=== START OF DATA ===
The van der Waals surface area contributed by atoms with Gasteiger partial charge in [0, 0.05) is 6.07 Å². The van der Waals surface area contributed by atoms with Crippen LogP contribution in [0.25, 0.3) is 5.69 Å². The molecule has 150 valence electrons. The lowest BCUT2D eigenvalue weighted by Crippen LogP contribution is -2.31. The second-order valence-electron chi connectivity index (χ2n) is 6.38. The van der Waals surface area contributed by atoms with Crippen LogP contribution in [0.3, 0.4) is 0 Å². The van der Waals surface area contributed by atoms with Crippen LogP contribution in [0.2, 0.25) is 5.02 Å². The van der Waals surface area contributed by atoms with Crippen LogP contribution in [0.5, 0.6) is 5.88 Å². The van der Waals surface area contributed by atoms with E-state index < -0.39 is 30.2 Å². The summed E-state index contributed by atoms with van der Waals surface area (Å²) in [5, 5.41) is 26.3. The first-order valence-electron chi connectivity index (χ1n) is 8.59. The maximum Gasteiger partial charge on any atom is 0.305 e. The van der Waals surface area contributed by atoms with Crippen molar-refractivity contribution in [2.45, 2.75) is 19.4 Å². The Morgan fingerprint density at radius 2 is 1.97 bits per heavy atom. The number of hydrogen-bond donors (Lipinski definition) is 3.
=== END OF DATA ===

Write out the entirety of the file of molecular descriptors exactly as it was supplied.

The van der Waals surface area contributed by atoms with Gasteiger partial charge in [0, 0.05) is 6.07 Å². The van der Waals surface area contributed by atoms with Crippen LogP contribution in [0.25, 0.3) is 5.69 Å². The molecule has 150 valence electrons. The lowest BCUT2D eigenvalue weighted by Crippen LogP contribution is -2.31. The second-order valence-electron chi connectivity index (χ2n) is 6.38. The van der Waals surface area contributed by atoms with Crippen LogP contribution in [0.3, 0.4) is 0 Å². The van der Waals surface area contributed by atoms with Crippen LogP contribution in [0.2, 0.25) is 5.02 Å². The van der Waals surface area contributed by atoms with Crippen LogP contribution in [0.5, 0.6) is 5.88 Å². The van der Waals surface area contributed by atoms with E-state index < -0.39 is 30.2 Å². The summed E-state index contributed by atoms with van der Waals surface area (Å²) in [5, 5.41) is 26.3. The first-order valence-electron chi connectivity index (χ1n) is 8.59. The maximum Gasteiger partial charge on any atom is 0.305 e. The van der Waals surface area contributed by atoms with Crippen molar-refractivity contribution in [2.45, 2.75) is 19.4 Å². The Morgan fingerprint density at radius 2 is 1.97 bits per heavy atom. The number of hydrogen-bond donors (Lipinski definition) is 3.